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4 Things You Need to Know About the Skilled Labor Shortage

By Poornima Apte, Contributor | October 03, 2019

The Fourth Industrial Revolution—also called Industry 4.0—is already having a huge impact on the manufacturing industry. It leverages some of the most exciting technologies of today—including big data, artificial intelligence and robotics.

Unfortunately, a massive labor shortage in the manufacturing sector is threatening the promise of Industry 4.0.

Understanding the ins and outs of the problem will help businesses minimize its impact. Here are four aspects of the skilled labor shortage in manufacturing that are worth evaluating.

1. The Skills Gap

According to a 2018 Deloitte study, job opportunities in manufacturing have been growing at an impressive double-digit rate since mid-2017.

However, the report warns of a skills gap. Industry 4.0 is creating tech-heavy jobs that are not readily available from current talent pools. Industry 4.0 is creating tech-heavy jobs that are not readily available from current talent pools.This will leave about 2.4 million positions unfilled between 2018-2028. Deloitte forecasts the potential economic impact from such a labor shortage in manufacturing to be USD $2.5 trillion.

Worse, it's not manufacturing alone that needs data scientists and robotics engineers. These jobs are in high demand across a variety of industry sectors—including healthcare, education, and retail.

Companies are training from their existing employee base as one option. But a 2019 Global Human Capital Trends report found that internal mobility still presents a challenge for many enterprises.

2. An Aging Population

The Pew Research Center shared that 10,000 Baby Boomers will turn 65 every day up until the year 2030. The 72 million Boomers currently in the U.S. comprise a little more than a quarter of the population. The aging of this demographic can have a significant effect on the supply of skilled talent.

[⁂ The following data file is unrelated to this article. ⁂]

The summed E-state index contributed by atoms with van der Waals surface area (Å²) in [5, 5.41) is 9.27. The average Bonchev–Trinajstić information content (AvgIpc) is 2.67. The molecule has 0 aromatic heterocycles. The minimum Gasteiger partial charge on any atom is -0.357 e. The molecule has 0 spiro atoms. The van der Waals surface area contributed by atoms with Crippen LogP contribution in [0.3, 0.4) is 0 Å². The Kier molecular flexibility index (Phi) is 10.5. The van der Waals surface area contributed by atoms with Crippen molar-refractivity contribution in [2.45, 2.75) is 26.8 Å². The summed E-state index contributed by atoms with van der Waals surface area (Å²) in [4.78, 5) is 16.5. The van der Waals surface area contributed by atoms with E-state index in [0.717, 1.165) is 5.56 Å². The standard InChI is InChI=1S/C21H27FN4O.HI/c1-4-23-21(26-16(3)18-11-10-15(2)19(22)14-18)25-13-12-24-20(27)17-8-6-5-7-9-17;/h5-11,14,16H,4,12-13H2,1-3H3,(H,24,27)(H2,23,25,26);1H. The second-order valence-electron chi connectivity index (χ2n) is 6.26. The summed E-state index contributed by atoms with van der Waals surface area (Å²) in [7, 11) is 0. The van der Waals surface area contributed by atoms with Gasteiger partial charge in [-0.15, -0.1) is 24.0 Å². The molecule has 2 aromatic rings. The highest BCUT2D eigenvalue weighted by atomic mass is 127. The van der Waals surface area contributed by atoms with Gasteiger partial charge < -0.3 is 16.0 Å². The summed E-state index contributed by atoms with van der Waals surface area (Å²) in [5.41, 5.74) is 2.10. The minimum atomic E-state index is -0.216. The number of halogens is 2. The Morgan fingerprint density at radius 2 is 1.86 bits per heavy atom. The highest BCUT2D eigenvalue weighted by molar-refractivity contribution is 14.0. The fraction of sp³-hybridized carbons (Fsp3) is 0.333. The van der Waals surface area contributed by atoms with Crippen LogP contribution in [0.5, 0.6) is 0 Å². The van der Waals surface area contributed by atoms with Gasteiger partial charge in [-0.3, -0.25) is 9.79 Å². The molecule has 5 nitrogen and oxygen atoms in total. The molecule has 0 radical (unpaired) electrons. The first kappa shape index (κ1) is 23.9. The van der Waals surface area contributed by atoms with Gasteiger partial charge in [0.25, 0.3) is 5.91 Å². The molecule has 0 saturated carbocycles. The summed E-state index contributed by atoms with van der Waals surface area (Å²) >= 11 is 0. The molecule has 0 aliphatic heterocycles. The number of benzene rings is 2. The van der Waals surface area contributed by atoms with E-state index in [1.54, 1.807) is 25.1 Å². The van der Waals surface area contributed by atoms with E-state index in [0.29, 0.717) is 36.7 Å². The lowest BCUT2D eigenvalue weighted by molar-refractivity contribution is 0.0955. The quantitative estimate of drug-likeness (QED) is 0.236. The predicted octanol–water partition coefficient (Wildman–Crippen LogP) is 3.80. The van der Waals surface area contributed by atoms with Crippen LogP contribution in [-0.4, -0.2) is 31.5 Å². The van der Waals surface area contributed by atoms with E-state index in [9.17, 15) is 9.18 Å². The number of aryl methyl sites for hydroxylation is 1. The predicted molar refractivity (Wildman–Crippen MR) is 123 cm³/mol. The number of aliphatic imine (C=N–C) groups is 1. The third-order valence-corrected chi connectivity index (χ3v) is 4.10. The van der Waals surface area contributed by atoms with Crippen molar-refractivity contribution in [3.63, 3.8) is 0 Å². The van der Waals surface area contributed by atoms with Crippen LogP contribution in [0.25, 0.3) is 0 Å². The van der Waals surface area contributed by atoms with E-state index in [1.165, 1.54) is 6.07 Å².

Even if an impressive number of Boomers are taking up entrepreneurship, they're still not working in the kinds of jobs that manufacturing companies will be looking to fill.

3. Millennial Must-Haves

Given that Millennials are expected to outnumber Boomers (73 million to 72 million) in the United States this year, they're the most obvious demographic to lean on for jobs. There's mixed news on that front with respect to labor retention.

Gallup reported that Millennials are the most likely generation to switch jobs—6 in 10 are open to new opportunities. Other research shows that they're not any more likely to do so than their predecessors—Gen X. Manufacturing companies can learn from research that shows that Millennials place high emphasis on workplace attitudes and managerial styles over other must-haves. Millennials will job hop even within companies to test out the best fit.

4. A Growing Gig Economy

Workers are now acting as free agents by choice—making freelance work their primary source of income. About 20–30% of the working-age population in the United States and Europe take on some kind of independent work. The gigs either supplement income or are the primary source of revenue.

Such a significant shift can have repercussions on the labor shortage in manufacturing. Employers might have to retool jobs to the freelance or contract model to make opportunities more attractive to the right talent.

As these skilled labor shortage statistics show, the United States needs the right talent to truly ride the next Industrial Revolution to success.

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